The Detroit Tigers and every team in baseball for that matter add depth to their roster by signing free agents to one-year contracts or to minor league deals.
These players can add value in a number of ways, but for bad teams, they can be low-risk, high-upside acquisitions. Kind of like, the baseball GMs version of a lottery ticket. In many cases, players with prior MLB success who have struggled in more recent seasons are targeted with the hope they can regain their past form. If they can rekindle their prior success they provide a roster upgrade and, more important to rebuilding teams, can become trade chips at the deadline (jackpot!).
During the rebuild, the Detroit Tigers have not had much success in creating long-term value from these “lottery ticket” type signings. That hasn’t been for lack of trying, however. Tigers fans will likely remember (or maybe not considering the lack of innings) Tyson Ross, Matt Moore, Zach Godley, and Hector Santiago, to name a few (I highlighted pitchers since the overall article is about Teheran but they have done it with position players as well).
None of these signings should be considered bad since they are very low-risk and didn’t include huge investments of financial resources or contract length but they did fail to further the rebuild considering none of these players performed.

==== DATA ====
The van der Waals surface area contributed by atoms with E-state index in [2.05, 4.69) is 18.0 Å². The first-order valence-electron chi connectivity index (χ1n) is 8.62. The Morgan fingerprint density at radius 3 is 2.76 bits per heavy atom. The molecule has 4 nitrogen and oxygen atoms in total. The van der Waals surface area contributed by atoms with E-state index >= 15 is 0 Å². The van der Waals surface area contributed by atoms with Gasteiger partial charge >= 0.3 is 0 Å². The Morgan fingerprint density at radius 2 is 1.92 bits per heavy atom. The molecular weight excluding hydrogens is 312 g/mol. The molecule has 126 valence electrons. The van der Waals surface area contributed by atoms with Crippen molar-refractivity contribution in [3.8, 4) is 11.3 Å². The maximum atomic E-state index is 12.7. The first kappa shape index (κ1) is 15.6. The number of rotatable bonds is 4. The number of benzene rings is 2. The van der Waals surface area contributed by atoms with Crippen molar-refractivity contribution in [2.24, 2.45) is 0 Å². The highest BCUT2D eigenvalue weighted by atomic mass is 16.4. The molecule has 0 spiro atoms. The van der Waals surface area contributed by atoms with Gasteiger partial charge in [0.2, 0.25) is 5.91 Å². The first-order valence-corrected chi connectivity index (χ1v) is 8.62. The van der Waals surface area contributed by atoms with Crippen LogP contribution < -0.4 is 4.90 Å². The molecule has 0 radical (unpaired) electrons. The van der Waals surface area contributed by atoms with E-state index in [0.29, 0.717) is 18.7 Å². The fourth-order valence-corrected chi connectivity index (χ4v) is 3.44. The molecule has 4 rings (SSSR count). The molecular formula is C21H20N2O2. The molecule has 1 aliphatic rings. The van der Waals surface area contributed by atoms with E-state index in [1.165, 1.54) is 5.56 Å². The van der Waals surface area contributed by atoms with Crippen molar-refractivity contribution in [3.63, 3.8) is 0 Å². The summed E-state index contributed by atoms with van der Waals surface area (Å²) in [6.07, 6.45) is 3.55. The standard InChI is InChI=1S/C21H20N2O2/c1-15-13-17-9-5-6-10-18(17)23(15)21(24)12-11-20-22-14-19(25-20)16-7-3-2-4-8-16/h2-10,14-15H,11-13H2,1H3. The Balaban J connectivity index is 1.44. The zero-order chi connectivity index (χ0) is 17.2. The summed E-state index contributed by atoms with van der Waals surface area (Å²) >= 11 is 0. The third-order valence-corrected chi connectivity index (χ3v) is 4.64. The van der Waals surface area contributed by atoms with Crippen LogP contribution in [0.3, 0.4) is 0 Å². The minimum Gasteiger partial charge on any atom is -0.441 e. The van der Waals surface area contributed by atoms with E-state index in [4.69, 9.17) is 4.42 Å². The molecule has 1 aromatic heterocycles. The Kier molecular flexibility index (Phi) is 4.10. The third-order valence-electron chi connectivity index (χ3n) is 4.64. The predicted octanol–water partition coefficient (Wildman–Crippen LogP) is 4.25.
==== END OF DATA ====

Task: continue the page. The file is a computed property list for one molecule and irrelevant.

Entering the 2021 season the Tigers have again looked to the low-risk free agent pool in an attempt to find value. Julio Teheran signed with Detroit on February 20th. Yes, the Julio Teheran was once a top prospect and considered a future anchor for the Atlanta Braves rotation. Clearly, he meets the criteria as a player who has had past success. Teheran’s recent seasons have seen a significant downturn in his production should the Tigers be expecting better results?
Julio Teheran’s Contract Status with the Detroit Tigers
Teheran was signed as a minor league free agent with an invite to spring training. The deal includes a $3,000,000 salary plus an additional $1,000,000 in incentives.
Julio Teheran’s Game
The Good (years)
There was a time when Julio Teheran was one of the most valuable assets in baseball. Prior to the 2011 season, he was widely considered a top-five prospect and perhaps the best starting pitching prospect in baseball. He didn’t experience immediate success but the 2013 season saw him start to live up to his immense promise. From 2013 to 2016, Teheran accumulated 13.8 bWAR, and only in the 2015 season did he have a FIP above 3.69. In the following seasons (2017-2019) Teheran wasn’t able to fully replicate his prior success but he proved very durable (no less than 31 starts and no less than 174 innings) even if his stuff and results had taken a step back.
Even during his peak years, he was never a pitcher who succeeded with crazy strikeout numbers and missing a ton of bats. His success was due to limiting contact, limiting walks, getting ground balls, and staying away from the barrel of the bat. Never possessing overpowering velocity this was a solid recipe for success for his early seasons.
The Bad (years)